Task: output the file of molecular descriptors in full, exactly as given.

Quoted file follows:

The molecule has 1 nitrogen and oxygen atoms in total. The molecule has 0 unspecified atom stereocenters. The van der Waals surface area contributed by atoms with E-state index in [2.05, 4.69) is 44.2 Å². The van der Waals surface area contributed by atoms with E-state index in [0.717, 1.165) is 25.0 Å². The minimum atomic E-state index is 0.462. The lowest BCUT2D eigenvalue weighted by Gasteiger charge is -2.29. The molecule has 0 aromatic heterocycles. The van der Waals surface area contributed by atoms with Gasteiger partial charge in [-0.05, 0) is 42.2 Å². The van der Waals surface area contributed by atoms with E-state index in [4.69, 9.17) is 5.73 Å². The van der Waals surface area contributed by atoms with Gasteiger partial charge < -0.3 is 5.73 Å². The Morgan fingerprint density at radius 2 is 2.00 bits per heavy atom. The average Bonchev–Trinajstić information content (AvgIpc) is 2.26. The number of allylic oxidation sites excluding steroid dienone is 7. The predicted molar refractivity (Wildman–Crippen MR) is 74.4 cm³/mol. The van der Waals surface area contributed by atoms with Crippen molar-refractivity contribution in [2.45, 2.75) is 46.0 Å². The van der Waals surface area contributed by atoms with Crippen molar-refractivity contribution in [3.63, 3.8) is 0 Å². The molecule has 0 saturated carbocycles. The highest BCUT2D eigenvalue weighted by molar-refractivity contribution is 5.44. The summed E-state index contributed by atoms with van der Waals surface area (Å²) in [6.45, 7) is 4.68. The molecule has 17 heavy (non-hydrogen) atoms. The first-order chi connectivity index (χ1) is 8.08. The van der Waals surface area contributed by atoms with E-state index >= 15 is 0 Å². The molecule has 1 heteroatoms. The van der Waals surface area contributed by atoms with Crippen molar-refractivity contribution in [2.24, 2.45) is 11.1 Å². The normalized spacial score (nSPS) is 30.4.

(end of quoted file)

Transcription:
The molecule has 1 nitrogen and oxygen atoms in total. The molecule has 0 unspecified atom stereocenters. The van der Waals surface area contributed by atoms with E-state index in [2.05, 4.69) is 44.2 Å². The van der Waals surface area contributed by atoms with E-state index in [0.717, 1.165) is 25.0 Å². The minimum atomic E-state index is 0.462. The lowest BCUT2D eigenvalue weighted by Gasteiger charge is -2.29. The molecule has 0 aromatic heterocycles. The van der Waals surface area contributed by atoms with Gasteiger partial charge in [-0.05, 0) is 42.2 Å². The van der Waals surface area contributed by atoms with E-state index in [4.69, 9.17) is 5.73 Å². The van der Waals surface area contributed by atoms with Gasteiger partial charge < -0.3 is 5.73 Å². The Morgan fingerprint density at radius 2 is 2.00 bits per heavy atom. The average Bonchev–Trinajstić information content (AvgIpc) is 2.26. The number of allylic oxidation sites excluding steroid dienone is 7. The predicted molar refractivity (Wildman–Crippen MR) is 74.4 cm³/mol. The van der Waals surface area contributed by atoms with Crippen molar-refractivity contribution in [2.45, 2.75) is 46.0 Å². The van der Waals surface area contributed by atoms with Crippen molar-refractivity contribution in [3.63, 3.8) is 0 Å². The molecule has 0 saturated carbocycles. The highest BCUT2D eigenvalue weighted by molar-refractivity contribution is 5.44. The summed E-state index contributed by atoms with van der Waals surface area (Å²) in [6.45, 7) is 4.68. The molecule has 17 heavy (non-hydrogen) atoms. The first-order chi connectivity index (χ1) is 8.08. The van der Waals surface area contributed by atoms with E-state index >= 15 is 0 Å². The molecule has 1 heteroatoms. The van der Waals surface area contributed by atoms with Crippen molar-refractivity contribution in [2.24, 2.45) is 11.1 Å². The normalized spacial score (nSPS) is 30.4.